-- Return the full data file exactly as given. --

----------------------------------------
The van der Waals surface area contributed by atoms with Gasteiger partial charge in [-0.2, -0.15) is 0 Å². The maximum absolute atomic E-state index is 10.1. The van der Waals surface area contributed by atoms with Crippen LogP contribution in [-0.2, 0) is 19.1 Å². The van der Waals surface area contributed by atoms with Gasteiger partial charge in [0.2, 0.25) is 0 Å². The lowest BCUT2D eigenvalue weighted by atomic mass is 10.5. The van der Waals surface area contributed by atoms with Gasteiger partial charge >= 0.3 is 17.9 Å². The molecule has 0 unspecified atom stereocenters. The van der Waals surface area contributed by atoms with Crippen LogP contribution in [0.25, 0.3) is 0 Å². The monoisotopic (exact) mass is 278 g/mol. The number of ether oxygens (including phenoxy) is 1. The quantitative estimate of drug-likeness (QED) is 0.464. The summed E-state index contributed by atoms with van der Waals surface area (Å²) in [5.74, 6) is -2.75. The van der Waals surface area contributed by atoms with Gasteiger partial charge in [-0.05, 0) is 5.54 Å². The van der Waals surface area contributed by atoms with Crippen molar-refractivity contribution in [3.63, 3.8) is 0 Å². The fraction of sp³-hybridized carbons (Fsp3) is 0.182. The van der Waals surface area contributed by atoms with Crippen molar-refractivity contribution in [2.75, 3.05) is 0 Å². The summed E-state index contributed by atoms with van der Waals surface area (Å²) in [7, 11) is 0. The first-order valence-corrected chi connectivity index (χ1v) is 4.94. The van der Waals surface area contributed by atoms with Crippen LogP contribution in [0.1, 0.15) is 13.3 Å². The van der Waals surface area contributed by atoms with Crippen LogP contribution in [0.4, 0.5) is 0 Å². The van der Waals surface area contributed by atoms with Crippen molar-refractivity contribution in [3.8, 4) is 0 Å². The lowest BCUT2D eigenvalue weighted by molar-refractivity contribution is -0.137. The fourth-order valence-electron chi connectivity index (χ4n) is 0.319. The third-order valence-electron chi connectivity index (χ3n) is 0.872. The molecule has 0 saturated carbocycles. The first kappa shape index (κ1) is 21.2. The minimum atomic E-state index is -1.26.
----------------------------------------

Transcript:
The van der Waals surface area contributed by atoms with Gasteiger partial charge in [-0.2, -0.15) is 0 Å². The maximum absolute atomic E-state index is 10.1. The van der Waals surface area contributed by atoms with Crippen LogP contribution in [-0.2, 0) is 19.1 Å². The van der Waals surface area contributed by atoms with Gasteiger partial charge in [0.2, 0.25) is 0 Å². The lowest BCUT2D eigenvalue weighted by atomic mass is 10.5. The van der Waals surface area contributed by atoms with Gasteiger partial charge >= 0.3 is 17.9 Å². The molecule has 0 unspecified atom stereocenters. The van der Waals surface area contributed by atoms with Crippen LogP contribution in [0.25, 0.3) is 0 Å². The monoisotopic (exact) mass is 278 g/mol. The number of ether oxygens (including phenoxy) is 1. The quantitative estimate of drug-likeness (QED) is 0.464. The summed E-state index contributed by atoms with van der Waals surface area (Å²) in [5.74, 6) is -2.75. The van der Waals surface area contributed by atoms with Gasteiger partial charge in [-0.05, 0) is 5.54 Å². The van der Waals surface area contributed by atoms with Crippen molar-refractivity contribution in [3.63, 3.8) is 0 Å². The fraction of sp³-hybridized carbons (Fsp3) is 0.182. The van der Waals surface area contributed by atoms with Crippen molar-refractivity contribution in [2.75, 3.05) is 0 Å². The summed E-state index contributed by atoms with van der Waals surface area (Å²) in [7, 11) is 0. The first-order valence-corrected chi connectivity index (χ1v) is 4.94. The van der Waals surface area contributed by atoms with Crippen LogP contribution in [0.1, 0.15) is 13.3 Å². The van der Waals surface area contributed by atoms with Crippen LogP contribution in [0.4, 0.5) is 0 Å². The van der Waals surface area contributed by atoms with Crippen molar-refractivity contribution in [3.8, 4) is 0 Å². The lowest BCUT2D eigenvalue weighted by molar-refractivity contribution is -0.137. The fourth-order valence-electron chi connectivity index (χ4n) is 0.319. The third-order valence-electron chi connectivity index (χ3n) is 0.872. The molecule has 0 saturated carbocycles. The first kappa shape index (κ1) is 21.2. The minimum atomic E-state index is -1.26.